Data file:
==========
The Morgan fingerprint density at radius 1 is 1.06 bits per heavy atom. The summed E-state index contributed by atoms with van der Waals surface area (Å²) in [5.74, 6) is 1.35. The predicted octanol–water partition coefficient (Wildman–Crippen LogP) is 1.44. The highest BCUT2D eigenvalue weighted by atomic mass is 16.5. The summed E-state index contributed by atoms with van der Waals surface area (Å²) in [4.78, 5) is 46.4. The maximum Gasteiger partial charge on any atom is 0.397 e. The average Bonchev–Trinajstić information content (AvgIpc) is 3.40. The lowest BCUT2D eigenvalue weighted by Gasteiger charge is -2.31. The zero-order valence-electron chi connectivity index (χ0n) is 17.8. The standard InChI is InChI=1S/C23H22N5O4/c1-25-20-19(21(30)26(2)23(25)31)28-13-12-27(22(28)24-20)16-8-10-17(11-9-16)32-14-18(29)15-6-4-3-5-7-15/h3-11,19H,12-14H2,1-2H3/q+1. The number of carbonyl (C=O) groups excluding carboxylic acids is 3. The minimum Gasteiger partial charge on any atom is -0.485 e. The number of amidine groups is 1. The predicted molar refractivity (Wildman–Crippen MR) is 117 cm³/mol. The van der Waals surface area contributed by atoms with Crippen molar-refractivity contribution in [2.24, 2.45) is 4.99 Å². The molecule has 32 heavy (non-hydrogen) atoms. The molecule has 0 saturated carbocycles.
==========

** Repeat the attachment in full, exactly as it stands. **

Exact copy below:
The Morgan fingerprint density at radius 1 is 1.06 bits per heavy atom. The summed E-state index contributed by atoms with van der Waals surface area (Å²) in [5.74, 6) is 1.35. The predicted octanol–water partition coefficient (Wildman–Crippen LogP) is 1.44. The highest BCUT2D eigenvalue weighted by atomic mass is 16.5. The summed E-state index contributed by atoms with van der Waals surface area (Å²) in [4.78, 5) is 46.4. The maximum Gasteiger partial charge on any atom is 0.397 e. The average Bonchev–Trinajstić information content (AvgIpc) is 3.40. The lowest BCUT2D eigenvalue weighted by Gasteiger charge is -2.31. The zero-order valence-electron chi connectivity index (χ0n) is 17.8. The standard InChI is InChI=1S/C23H22N5O4/c1-25-20-19(21(30)26(2)23(25)31)28-13-12-27(22(28)24-20)16-8-10-17(11-9-16)32-14-18(29)15-6-4-3-5-7-15/h3-11,19H,12-14H2,1-2H3/q+1. The number of carbonyl (C=O) groups excluding carboxylic acids is 3. The minimum Gasteiger partial charge on any atom is -0.485 e. The number of amidine groups is 1. The predicted molar refractivity (Wildman–Crippen MR) is 117 cm³/mol. The van der Waals surface area contributed by atoms with Crippen molar-refractivity contribution in [2.24, 2.45) is 4.99 Å². The molecule has 32 heavy (non-hydrogen) atoms. The molecule has 0 saturated carbocycles.